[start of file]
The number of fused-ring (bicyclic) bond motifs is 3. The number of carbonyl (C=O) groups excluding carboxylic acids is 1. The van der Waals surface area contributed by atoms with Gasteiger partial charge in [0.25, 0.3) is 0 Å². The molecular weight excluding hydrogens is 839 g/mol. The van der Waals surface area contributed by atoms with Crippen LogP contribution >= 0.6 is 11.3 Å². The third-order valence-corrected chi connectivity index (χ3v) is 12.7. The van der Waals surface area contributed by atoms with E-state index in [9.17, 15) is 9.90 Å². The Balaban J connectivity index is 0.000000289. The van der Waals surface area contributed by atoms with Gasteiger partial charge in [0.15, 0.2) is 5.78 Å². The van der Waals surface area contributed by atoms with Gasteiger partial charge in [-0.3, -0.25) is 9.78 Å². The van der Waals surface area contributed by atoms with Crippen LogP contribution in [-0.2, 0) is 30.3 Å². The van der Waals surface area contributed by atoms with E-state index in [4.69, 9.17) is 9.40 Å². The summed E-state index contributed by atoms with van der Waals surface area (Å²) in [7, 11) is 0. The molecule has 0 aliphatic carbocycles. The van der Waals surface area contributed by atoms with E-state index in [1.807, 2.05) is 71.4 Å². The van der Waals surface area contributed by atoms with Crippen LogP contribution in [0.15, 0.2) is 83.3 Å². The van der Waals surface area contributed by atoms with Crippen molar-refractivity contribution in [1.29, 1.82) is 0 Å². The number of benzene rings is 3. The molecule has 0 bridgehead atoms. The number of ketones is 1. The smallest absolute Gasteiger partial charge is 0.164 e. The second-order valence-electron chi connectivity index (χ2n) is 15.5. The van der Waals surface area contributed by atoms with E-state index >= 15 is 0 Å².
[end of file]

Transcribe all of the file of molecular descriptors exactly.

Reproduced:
The number of fused-ring (bicyclic) bond motifs is 3. The number of carbonyl (C=O) groups excluding carboxylic acids is 1. The van der Waals surface area contributed by atoms with Gasteiger partial charge in [0.25, 0.3) is 0 Å². The molecular weight excluding hydrogens is 839 g/mol. The van der Waals surface area contributed by atoms with Crippen LogP contribution >= 0.6 is 11.3 Å². The third-order valence-corrected chi connectivity index (χ3v) is 12.7. The van der Waals surface area contributed by atoms with E-state index in [9.17, 15) is 9.90 Å². The Balaban J connectivity index is 0.000000289. The van der Waals surface area contributed by atoms with Gasteiger partial charge in [0.15, 0.2) is 5.78 Å². The van der Waals surface area contributed by atoms with Gasteiger partial charge in [-0.3, -0.25) is 9.78 Å². The van der Waals surface area contributed by atoms with Crippen LogP contribution in [-0.2, 0) is 30.3 Å². The van der Waals surface area contributed by atoms with E-state index in [4.69, 9.17) is 9.40 Å². The summed E-state index contributed by atoms with van der Waals surface area (Å²) in [7, 11) is 0. The molecule has 0 aliphatic carbocycles. The van der Waals surface area contributed by atoms with E-state index in [1.807, 2.05) is 71.4 Å². The van der Waals surface area contributed by atoms with Crippen LogP contribution in [0.15, 0.2) is 83.3 Å². The van der Waals surface area contributed by atoms with Crippen molar-refractivity contribution in [1.29, 1.82) is 0 Å². The number of benzene rings is 3. The molecule has 0 bridgehead atoms. The number of ketones is 1. The smallest absolute Gasteiger partial charge is 0.164 e. The second-order valence-electron chi connectivity index (χ2n) is 15.5. The van der Waals surface area contributed by atoms with E-state index >= 15 is 0 Å².